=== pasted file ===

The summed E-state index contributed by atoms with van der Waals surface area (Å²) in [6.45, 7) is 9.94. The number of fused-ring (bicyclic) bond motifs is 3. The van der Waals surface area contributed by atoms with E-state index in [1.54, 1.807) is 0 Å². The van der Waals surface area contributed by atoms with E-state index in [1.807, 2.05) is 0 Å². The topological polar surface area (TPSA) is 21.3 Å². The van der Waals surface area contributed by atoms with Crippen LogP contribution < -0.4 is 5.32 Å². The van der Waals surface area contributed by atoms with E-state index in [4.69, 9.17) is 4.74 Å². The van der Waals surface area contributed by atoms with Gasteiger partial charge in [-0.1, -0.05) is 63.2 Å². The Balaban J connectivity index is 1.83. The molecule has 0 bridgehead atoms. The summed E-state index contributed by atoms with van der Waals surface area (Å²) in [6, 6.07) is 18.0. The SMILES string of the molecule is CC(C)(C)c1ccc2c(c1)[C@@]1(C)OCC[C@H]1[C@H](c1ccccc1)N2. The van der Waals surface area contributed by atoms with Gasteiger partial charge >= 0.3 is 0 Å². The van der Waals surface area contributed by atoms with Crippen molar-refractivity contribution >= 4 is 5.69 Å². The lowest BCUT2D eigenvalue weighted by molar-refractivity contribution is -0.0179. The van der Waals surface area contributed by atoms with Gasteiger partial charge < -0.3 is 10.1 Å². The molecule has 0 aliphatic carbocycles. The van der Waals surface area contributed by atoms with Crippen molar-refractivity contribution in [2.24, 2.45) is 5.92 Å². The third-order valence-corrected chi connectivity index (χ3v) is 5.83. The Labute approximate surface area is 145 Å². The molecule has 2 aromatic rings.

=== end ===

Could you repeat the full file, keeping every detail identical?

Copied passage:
The summed E-state index contributed by atoms with van der Waals surface area (Å²) in [6.45, 7) is 9.94. The number of fused-ring (bicyclic) bond motifs is 3. The van der Waals surface area contributed by atoms with E-state index in [1.54, 1.807) is 0 Å². The van der Waals surface area contributed by atoms with E-state index in [1.807, 2.05) is 0 Å². The topological polar surface area (TPSA) is 21.3 Å². The van der Waals surface area contributed by atoms with Crippen LogP contribution < -0.4 is 5.32 Å². The van der Waals surface area contributed by atoms with E-state index in [4.69, 9.17) is 4.74 Å². The van der Waals surface area contributed by atoms with Gasteiger partial charge in [-0.1, -0.05) is 63.2 Å². The Balaban J connectivity index is 1.83. The molecule has 0 bridgehead atoms. The summed E-state index contributed by atoms with van der Waals surface area (Å²) in [6, 6.07) is 18.0. The SMILES string of the molecule is CC(C)(C)c1ccc2c(c1)[C@@]1(C)OCC[C@H]1[C@H](c1ccccc1)N2. The van der Waals surface area contributed by atoms with Gasteiger partial charge >= 0.3 is 0 Å². The van der Waals surface area contributed by atoms with Crippen molar-refractivity contribution >= 4 is 5.69 Å². The lowest BCUT2D eigenvalue weighted by molar-refractivity contribution is -0.0179. The van der Waals surface area contributed by atoms with Gasteiger partial charge < -0.3 is 10.1 Å². The molecule has 0 aliphatic carbocycles. The van der Waals surface area contributed by atoms with Crippen molar-refractivity contribution in [2.24, 2.45) is 5.92 Å². The third-order valence-corrected chi connectivity index (χ3v) is 5.83. The Labute approximate surface area is 145 Å². The molecule has 2 aromatic rings.